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Tuesday, February 01, 2011

Sorry or Not

Am I the only person in the world who thinks saying ‘sorry’ is over-rated?  Don’t get me wrong — if indigenous communities want and need an apology for the vile things done to them by colonial governments, they are entitled to it and should have it. Kevin Rudd’s apology to the Stolen Generations of Aboriginal Australians was one of the most moving and powerful things I’ve ever witnessed! And it was absolutely necessary, because the people had been asking for it for decades, and because it was a public acknowledgment of the terrible wrong done to them. That I can understand. Further, his speech was comprehensive and detailed. He made it clear exactly what white Australia was apologising for, and why.

In my personal life, though, I notice that there are people who say ‘sorry’ without really meaning it. It’s almost like giving themselves a licence to do whatever-it-was again. A quick, slick ‘sorry’ means they never have to think about what they did. It is an acknowledgment that I have been offended, but not of why. I sometimes get the idea that they actually don’t understand why — or simply don’t care.

I myself don’t actually care if they feel sorry or not. Other people’s feelings are their own concern. I don’t want to guilt-trip anyone. If they’ve upset me, I would quite like them to understand why I am upset, and not to belittle or trivialise that — but even this is a secondary consideration.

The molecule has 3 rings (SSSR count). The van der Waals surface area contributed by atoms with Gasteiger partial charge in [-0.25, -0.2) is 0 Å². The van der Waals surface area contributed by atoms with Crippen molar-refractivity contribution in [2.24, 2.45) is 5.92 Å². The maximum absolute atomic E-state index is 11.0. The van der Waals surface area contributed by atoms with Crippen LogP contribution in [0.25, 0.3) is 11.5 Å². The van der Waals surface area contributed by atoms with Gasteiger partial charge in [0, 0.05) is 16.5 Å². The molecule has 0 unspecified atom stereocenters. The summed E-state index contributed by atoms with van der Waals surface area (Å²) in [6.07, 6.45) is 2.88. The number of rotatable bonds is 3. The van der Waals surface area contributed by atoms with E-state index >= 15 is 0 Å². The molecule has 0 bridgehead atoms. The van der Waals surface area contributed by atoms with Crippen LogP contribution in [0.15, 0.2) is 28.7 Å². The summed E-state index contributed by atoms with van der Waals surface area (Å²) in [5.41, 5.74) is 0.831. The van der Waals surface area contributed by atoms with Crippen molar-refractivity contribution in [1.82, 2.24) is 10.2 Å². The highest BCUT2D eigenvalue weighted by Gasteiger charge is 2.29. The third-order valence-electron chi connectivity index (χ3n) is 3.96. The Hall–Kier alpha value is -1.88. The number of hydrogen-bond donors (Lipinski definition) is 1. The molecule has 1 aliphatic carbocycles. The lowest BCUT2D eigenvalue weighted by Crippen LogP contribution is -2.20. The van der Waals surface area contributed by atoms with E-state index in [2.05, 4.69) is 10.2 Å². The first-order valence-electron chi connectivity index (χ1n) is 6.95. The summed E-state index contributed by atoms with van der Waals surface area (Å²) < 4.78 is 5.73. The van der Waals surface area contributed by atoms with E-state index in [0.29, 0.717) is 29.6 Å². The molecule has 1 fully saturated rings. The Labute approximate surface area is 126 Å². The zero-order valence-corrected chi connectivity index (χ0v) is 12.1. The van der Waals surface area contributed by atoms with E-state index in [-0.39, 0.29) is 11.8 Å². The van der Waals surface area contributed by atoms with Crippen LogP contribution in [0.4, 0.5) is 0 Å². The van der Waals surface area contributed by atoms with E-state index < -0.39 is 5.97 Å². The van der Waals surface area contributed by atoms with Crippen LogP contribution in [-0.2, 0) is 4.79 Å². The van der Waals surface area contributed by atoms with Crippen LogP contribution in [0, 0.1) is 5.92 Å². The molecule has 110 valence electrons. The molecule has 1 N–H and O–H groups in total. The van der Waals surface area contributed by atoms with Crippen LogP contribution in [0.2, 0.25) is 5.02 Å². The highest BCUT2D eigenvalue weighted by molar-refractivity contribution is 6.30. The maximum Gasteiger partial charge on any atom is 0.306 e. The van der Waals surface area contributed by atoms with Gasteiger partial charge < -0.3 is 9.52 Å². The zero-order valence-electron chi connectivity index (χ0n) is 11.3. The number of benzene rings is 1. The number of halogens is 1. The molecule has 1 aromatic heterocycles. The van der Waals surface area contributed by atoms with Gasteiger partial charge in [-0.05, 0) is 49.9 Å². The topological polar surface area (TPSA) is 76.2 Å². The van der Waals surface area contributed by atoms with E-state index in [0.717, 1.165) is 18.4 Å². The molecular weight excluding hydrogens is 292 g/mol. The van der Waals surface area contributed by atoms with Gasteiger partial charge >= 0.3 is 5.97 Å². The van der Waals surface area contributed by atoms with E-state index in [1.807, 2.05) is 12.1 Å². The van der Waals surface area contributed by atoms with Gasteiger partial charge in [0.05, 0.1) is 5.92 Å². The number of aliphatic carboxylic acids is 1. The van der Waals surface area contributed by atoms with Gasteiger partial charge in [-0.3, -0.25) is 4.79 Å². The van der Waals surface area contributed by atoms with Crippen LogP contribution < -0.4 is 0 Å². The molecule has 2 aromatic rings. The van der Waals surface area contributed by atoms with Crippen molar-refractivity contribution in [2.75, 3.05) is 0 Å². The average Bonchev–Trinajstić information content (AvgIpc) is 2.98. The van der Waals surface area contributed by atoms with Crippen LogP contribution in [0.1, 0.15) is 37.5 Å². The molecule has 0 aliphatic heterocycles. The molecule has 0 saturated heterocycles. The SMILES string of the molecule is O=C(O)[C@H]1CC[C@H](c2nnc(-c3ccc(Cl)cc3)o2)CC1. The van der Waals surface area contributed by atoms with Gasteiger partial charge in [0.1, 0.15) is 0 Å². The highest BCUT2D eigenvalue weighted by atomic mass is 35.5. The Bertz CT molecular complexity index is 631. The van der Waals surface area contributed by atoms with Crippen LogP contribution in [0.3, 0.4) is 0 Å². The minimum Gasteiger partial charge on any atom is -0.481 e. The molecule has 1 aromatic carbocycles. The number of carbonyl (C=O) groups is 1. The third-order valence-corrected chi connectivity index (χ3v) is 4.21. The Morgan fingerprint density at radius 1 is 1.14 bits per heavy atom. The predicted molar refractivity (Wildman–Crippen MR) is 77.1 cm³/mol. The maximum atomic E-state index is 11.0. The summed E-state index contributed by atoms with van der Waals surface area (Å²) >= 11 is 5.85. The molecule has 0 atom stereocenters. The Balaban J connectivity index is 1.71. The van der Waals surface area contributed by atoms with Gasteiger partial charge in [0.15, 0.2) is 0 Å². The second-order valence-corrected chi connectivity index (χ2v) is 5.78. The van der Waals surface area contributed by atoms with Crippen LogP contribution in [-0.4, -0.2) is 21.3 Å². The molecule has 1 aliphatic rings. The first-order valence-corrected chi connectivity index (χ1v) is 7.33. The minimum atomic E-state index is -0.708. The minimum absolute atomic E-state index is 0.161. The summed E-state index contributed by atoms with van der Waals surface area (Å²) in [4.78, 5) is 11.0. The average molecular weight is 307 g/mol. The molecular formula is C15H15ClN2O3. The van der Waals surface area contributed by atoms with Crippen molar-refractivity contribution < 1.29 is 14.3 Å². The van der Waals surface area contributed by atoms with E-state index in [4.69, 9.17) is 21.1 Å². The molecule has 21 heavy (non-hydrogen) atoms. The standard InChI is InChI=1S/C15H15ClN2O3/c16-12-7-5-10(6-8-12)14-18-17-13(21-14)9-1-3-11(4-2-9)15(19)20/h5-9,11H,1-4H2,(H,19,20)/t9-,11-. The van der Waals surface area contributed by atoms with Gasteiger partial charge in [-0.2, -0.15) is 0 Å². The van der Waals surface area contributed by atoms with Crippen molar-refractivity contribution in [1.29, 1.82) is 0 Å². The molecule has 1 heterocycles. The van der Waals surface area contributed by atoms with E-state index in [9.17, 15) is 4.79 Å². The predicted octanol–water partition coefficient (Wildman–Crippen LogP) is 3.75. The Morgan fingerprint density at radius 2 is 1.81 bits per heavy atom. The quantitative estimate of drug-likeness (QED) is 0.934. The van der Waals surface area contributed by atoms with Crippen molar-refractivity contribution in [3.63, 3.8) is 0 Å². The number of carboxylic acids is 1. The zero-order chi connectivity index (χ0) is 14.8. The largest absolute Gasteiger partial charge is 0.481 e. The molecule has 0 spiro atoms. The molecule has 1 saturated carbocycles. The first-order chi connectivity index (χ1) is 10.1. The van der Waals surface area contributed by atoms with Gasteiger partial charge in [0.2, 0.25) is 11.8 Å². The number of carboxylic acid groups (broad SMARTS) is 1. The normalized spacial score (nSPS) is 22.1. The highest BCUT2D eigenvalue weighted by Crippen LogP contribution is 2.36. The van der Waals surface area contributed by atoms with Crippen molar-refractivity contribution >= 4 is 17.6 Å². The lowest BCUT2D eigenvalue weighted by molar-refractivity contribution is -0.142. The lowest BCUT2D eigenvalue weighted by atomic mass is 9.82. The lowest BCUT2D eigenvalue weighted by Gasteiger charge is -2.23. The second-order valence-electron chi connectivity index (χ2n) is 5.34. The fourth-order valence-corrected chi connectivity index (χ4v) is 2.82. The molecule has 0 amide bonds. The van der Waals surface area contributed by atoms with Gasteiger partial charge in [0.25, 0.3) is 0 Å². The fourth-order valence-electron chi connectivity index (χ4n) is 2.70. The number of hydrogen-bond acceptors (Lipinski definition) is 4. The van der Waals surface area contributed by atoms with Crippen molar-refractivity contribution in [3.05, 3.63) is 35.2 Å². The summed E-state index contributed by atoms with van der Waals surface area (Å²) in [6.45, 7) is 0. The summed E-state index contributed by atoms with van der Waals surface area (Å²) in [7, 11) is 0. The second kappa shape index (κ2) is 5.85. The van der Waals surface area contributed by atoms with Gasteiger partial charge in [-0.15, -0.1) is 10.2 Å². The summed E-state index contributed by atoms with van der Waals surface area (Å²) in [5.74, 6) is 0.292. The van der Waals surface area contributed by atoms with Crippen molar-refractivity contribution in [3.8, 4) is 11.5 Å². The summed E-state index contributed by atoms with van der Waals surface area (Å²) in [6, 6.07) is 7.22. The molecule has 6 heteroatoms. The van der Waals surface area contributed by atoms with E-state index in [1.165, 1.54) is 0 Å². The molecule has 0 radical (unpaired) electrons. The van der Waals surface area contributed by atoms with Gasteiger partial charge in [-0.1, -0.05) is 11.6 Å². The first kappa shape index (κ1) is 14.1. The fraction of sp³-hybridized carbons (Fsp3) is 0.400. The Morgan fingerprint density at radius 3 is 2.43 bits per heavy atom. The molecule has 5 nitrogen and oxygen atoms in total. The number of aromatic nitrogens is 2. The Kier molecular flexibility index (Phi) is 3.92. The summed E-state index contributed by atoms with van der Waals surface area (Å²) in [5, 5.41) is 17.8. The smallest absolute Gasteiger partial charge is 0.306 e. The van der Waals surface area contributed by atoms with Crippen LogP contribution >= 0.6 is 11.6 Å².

What I want is the assurance that they won’t do whatever-it-was again.


  1. I must admit, I'm an over-sorryer... but then, that's mostly because I'm also an over-guilter. For me, it comes down to a failure to find another word that expresses the fact that I didn't mean to upset someone and that I don't intend to do so again.

    Conversely, it's the other kind of sorry that sits uncomfortably with me: the kind where one country might apologise to another for a wrong doing that could be many years old. Of course it should be acknowledged that wrong was done, but I find it hard to see it as a genuine apology when it is said by people who weren't in power - or even alive! - when the mistakes happened. That said, I understand why it's important that it happens.

    Interesting post!

  2. You're obviously sincere in your apologies, even when you feel they may be excessive — so I didn't mean you. :)

    Yes, I think sometimes apologies between countries seem a bit fake too. In principle, though, I don't object to governments apologising for wrongs done long ago. Governments represent nations; they don't speak (formally) as individuals. Most nations are happy to take credit for past glories, so I think it's only fair to acknowledge past faults also.

    Interesting reply!